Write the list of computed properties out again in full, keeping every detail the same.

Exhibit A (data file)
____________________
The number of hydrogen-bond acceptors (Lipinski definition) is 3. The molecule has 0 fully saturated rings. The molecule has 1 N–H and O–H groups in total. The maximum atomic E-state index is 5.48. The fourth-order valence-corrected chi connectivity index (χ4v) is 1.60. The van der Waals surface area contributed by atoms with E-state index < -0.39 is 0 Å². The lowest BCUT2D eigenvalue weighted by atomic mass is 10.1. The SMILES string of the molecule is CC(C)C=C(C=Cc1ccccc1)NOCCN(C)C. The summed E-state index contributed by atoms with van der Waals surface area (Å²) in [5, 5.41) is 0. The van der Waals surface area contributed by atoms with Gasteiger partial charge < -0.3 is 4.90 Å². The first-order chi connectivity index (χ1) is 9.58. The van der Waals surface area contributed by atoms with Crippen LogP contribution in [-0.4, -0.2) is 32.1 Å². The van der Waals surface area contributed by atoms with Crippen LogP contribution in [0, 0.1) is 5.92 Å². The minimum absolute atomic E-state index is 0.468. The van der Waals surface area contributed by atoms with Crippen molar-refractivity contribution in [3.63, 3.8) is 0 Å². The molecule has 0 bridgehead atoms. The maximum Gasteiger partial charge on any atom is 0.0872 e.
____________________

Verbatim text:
The number of hydrogen-bond acceptors (Lipinski definition) is 3. The molecule has 0 fully saturated rings. The molecule has 1 N–H and O–H groups in total. The maximum atomic E-state index is 5.48. The fourth-order valence-corrected chi connectivity index (χ4v) is 1.60. The van der Waals surface area contributed by atoms with E-state index < -0.39 is 0 Å². The lowest BCUT2D eigenvalue weighted by atomic mass is 10.1. The SMILES string of the molecule is CC(C)C=C(C=Cc1ccccc1)NOCCN(C)C. The summed E-state index contributed by atoms with van der Waals surface area (Å²) in [5, 5.41) is 0. The van der Waals surface area contributed by atoms with Gasteiger partial charge < -0.3 is 4.90 Å². The first-order chi connectivity index (χ1) is 9.58. The van der Waals surface area contributed by atoms with Crippen LogP contribution in [-0.4, -0.2) is 32.1 Å². The van der Waals surface area contributed by atoms with Crippen LogP contribution in [0, 0.1) is 5.92 Å². The minimum absolute atomic E-state index is 0.468. The van der Waals surface area contributed by atoms with Crippen molar-refractivity contribution in [3.63, 3.8) is 0 Å². The molecule has 0 bridgehead atoms. The maximum Gasteiger partial charge on any atom is 0.0872 e.